Bob Barrett:
Dr. Farnsworth, there has been quite a bit written in both the lay press and in scientific journals on the accuracy of serological assays for severe acute respiratory syndrome coronavirus 2, or COVID-19.  Can you tell us how your study fits into this situation and with the other literature?

Chris Farnsworth:
Sure. So, we began planning our study prior to the FDA requiring emergency use authorization for serological assays for SARS coronavirus. Since these assays were not meant to be diagnostic, the FDA allowed companies to sell their assays without thorough vetting. The underlying assumption is that the tests would be run by high complexity laboratories mainly for seroprevalence studies. However, an unintended consequence of this ruling was that dozens of assays quickly became available, most of which with very small or no studies having been performed to assess their accuracy. At the time we were planning our study, there was also nothing in the published literature that compared various commercially available serological assays for accuracy. However, there was considerable coverage in the lay press questioning the accuracy of these early serological assays, particularly lateral flow-based methods from relatively unknown manufacturers.

Bob Barrett:
You studied three commercial assays for their antibodies. Dr. Tang, why were these three assays chosen and how did you choose your study cohort to evaluate their performance?

Mei San Tang:
So the three assays we chose to characterize could be implemented on the Roche and Abbott automated platforms as well as the EUROIMMUNE plate ELISA in a semi- (00:04:32) manner and all of these instruments are readily available in our clinical lab which influence this decision. One of the fundamental considerations when choosing a cohort for validation study in the clinical lab is to think about what the intended use of that assay is and for which patient groups. This was a bit tricky for us since there was no clear guidance on how to use serology assays and because we are a hospital-based lab, we felt that our positive specimens should be randomly chosen from the patient population we serve.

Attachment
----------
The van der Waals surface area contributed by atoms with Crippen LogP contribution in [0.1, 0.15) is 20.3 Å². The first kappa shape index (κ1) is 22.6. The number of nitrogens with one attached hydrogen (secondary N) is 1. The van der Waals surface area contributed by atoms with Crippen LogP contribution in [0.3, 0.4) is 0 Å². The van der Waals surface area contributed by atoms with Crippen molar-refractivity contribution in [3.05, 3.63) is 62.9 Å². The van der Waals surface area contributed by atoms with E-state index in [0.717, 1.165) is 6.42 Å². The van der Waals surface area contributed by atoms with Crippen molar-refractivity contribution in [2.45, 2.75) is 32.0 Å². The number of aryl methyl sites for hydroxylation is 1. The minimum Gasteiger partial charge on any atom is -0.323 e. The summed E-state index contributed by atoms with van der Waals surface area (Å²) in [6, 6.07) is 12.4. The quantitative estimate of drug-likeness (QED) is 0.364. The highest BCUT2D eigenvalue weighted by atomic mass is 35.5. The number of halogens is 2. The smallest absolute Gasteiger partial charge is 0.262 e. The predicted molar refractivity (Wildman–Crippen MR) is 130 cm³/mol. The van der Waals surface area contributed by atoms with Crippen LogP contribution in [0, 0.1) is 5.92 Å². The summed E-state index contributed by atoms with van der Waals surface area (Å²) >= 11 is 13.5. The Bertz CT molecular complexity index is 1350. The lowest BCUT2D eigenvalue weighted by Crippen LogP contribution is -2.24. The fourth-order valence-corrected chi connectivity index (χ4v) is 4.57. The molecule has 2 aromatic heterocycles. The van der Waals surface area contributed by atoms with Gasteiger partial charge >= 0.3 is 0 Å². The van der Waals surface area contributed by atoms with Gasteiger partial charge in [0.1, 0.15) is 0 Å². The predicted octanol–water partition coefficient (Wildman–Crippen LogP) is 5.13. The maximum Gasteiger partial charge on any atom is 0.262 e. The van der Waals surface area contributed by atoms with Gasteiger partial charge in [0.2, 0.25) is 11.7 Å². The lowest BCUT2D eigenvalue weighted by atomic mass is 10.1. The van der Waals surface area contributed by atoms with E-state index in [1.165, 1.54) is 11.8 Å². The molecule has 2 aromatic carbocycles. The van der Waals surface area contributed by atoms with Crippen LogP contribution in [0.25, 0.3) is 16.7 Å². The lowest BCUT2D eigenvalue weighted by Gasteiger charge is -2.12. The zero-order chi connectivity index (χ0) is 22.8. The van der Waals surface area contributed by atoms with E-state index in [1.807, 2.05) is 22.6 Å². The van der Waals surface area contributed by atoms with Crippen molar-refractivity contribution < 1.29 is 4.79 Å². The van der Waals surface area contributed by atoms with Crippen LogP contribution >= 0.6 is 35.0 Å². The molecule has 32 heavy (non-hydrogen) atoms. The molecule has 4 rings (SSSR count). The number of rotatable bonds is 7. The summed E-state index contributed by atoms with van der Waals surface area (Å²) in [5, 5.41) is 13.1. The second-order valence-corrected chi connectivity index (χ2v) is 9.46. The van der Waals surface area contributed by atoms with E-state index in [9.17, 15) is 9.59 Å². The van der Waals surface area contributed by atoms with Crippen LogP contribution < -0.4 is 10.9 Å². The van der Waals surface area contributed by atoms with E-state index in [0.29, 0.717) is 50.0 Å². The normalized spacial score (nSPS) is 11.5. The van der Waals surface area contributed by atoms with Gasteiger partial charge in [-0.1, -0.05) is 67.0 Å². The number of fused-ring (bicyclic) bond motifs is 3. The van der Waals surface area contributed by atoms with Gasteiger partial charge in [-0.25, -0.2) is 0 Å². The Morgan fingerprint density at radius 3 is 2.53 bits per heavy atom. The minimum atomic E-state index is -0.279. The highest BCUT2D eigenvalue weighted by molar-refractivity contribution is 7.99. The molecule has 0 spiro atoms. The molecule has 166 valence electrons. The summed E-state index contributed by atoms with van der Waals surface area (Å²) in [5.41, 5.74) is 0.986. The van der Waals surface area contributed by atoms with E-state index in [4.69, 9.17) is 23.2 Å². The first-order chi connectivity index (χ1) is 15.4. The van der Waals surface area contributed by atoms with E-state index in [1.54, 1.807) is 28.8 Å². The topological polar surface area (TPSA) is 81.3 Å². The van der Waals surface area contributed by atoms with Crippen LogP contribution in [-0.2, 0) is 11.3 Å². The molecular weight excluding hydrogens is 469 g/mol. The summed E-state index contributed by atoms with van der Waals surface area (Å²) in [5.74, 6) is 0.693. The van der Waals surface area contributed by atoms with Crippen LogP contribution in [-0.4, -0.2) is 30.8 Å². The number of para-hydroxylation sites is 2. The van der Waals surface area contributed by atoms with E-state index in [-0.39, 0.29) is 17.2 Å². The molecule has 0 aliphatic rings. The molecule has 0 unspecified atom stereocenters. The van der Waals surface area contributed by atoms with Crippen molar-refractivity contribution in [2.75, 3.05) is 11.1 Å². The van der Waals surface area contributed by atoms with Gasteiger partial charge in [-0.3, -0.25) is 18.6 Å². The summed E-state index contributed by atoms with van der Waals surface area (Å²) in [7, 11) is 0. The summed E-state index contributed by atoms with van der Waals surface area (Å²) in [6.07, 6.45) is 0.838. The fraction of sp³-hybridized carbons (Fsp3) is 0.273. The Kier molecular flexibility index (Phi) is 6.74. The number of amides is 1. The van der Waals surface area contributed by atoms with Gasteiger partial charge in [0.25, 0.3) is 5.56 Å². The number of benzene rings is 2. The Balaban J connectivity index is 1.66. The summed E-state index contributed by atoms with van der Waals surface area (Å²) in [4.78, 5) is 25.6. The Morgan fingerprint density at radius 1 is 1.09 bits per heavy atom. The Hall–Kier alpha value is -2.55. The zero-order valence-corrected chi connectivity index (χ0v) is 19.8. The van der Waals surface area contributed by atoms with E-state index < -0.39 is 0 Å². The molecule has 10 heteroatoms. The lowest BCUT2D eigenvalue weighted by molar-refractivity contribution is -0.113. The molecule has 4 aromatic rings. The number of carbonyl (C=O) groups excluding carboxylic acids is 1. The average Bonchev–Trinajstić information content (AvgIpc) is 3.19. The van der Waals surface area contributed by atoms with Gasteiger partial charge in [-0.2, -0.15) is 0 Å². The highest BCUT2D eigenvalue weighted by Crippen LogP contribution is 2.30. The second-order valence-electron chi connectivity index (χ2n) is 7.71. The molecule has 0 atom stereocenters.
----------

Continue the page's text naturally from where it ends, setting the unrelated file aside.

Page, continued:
Our positive cohort ended up being mostly hospitalized patients with several immunocompromised patients. Since we are also a large testing center in the region, we thought that this cohort would better reflect our patient population when compared to specimens that are collected from convalescent plasma donors which have also been commonly used in some of the later studies from other institutions. And because we are in a region where COVID-19 prevalence is relatively low, we really needed an assay with very high specificity. So, we put in quite a bit of thought in choosing our negative control specimens. We not only included specimens that were pre-pandemic from 2015, but also specimens from patients with symptoms of a respiratory infection, but were negative for COVID and other respiratory pathogens by molecular testing. We thought that this latter group was particularly important because it would allow us to assess potential cross-reactivity with respiratory pathogens that are currently prevalent and this is something that we would not be able to assess if we had only relied on pre-pandemic negative specimens. And we also had some specimens from patients who were tested positive for other coronaviruses and influenza but negative for COVID PCR.